There are cases where the level of association between religion and a society is high enough to alter moral standards among the community. Religion was an integral part of Greek society. This religious influence can be seen in the moral conduct expected for all Greeks. Plato mentions in his Republic, “But gods, surely, and everything that belongs to gods, are in every respect in the best condition possible (Plato 75) Gods in Greece portrayed the ideal way people should act in society. This could be implied to how justice was also influenced by the gods. “Because religion was related to every aspect of life, citizens had to have a proper attitude toward the gods (Duiker and William 101). Common moral aspects, such as justice, were practiced by Greeks under the standards of their gods. When the religion plays an integral part in a society’s life, it is only inevitable that justice will be altered to favor the qualities and expectations of the gods worshiped.
Although religion places an influence on moral conduct among a society, it is those who permit that sort of agency who truly hold the most power of moral standards, especially justice. Many justice systems in civilizations mainly have retributive factors, but they are still altered by those who design and enforce them. King Hammurabi (1792-1750) B.C.E. (Duiker and William 12) was a Mesopotamia king who was known for his codified laws. In Hammurabi’s code, it is clear that he wanted to enforce strict retribution in his state but there is still evidence where some of his laws don’t reflect justice but instead solidify his authority. One of Hammurabi’s laws state, “On those who rob the king’s treasury and those who persevere in opposing (his commands), he shall inflict various kinds of capital punishment, likewise on those who conspire with his enemies (Johns 257).” Hammurabi takes upon himself the right to punish anyone that takes from his property or threaten his rulership. This implies that if the laws were to ever become unjust, there is no way to modify it without challenging Hammurabi. Hammurabi created laws that enforced justice but only according to his approval and control.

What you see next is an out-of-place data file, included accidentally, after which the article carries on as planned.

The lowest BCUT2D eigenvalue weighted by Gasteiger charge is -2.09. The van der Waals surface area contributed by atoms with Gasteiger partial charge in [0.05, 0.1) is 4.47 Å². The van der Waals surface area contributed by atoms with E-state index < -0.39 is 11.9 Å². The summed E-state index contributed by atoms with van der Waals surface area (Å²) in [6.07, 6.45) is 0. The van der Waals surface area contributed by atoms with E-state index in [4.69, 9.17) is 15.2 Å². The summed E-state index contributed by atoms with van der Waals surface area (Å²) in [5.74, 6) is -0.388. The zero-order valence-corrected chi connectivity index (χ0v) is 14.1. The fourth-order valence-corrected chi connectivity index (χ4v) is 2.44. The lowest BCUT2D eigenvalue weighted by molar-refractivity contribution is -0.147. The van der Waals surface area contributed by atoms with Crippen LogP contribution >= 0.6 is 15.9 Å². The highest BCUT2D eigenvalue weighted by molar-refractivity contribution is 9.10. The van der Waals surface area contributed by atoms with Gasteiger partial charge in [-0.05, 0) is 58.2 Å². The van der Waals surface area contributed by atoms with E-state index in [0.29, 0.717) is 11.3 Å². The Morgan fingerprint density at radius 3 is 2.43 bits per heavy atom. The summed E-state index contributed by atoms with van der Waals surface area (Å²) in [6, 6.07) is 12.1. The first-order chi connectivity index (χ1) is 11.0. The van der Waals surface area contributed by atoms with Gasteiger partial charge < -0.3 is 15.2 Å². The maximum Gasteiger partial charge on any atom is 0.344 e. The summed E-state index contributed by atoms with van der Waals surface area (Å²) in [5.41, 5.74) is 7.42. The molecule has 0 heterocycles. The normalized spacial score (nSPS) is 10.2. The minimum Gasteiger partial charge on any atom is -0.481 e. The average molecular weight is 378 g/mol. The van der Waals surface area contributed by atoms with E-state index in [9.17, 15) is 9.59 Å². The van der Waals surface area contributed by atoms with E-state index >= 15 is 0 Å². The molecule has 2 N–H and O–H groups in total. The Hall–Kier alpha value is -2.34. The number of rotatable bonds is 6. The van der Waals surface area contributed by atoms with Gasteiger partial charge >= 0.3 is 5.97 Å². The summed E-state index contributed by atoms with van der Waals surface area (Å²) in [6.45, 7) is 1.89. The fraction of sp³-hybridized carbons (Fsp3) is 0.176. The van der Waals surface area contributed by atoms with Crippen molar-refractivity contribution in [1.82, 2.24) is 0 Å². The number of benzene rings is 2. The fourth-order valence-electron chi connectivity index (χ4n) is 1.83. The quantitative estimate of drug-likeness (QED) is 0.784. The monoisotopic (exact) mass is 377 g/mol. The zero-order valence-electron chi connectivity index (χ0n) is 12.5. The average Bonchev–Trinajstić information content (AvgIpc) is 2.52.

Hammurabi molding justice to his favor is one way of how justice is altered but the exertion of authority can also affect the purpose of justice. The Ramayana, written by Valmiki (500 – 100 B.C.E.), was an Indian epic designed to teach Hindu morals and principles for people of all people in India, along with those of high authority. Although the epic teaches many good life principles, it suggests signs of unbalanced power especially of people of greater authority. This unbalanced power can be seen to bend the qualities of justice interpreted in Indian culture. In the epic, after Rama defeated Ravana, Rama initially doesn’t acknowledge Sita as his women in which to test her faithfulness towards him. Sita expresses her anguish after reacting to Rama’s change in attitude towards her, “You say again and again that you are born into a noble house; you boast of your great honor. But what about my honor, that you have humiliated me like this, after everything I have endured? (Menon 495).” Sita points out how her honor was not considered by Rama despite not knowing it was just a test but there is still some truth to her statement. Even though Rama wanted to test her, he still unjustly put Sita in a situation where she was completely at the mercy of his judgement. Sita no longer had the agency to justly stand up for herself and had to play along with Rama’s test (A test that was not even justified by Sita’s actions but were caused by mere speculations of her being with Ravana for so long). Rama using his power to exert trials on Sita, who was not even allowed to justify her actions, presents a twisted example of justice that many Indian leaders had follow and incorporated among their own people.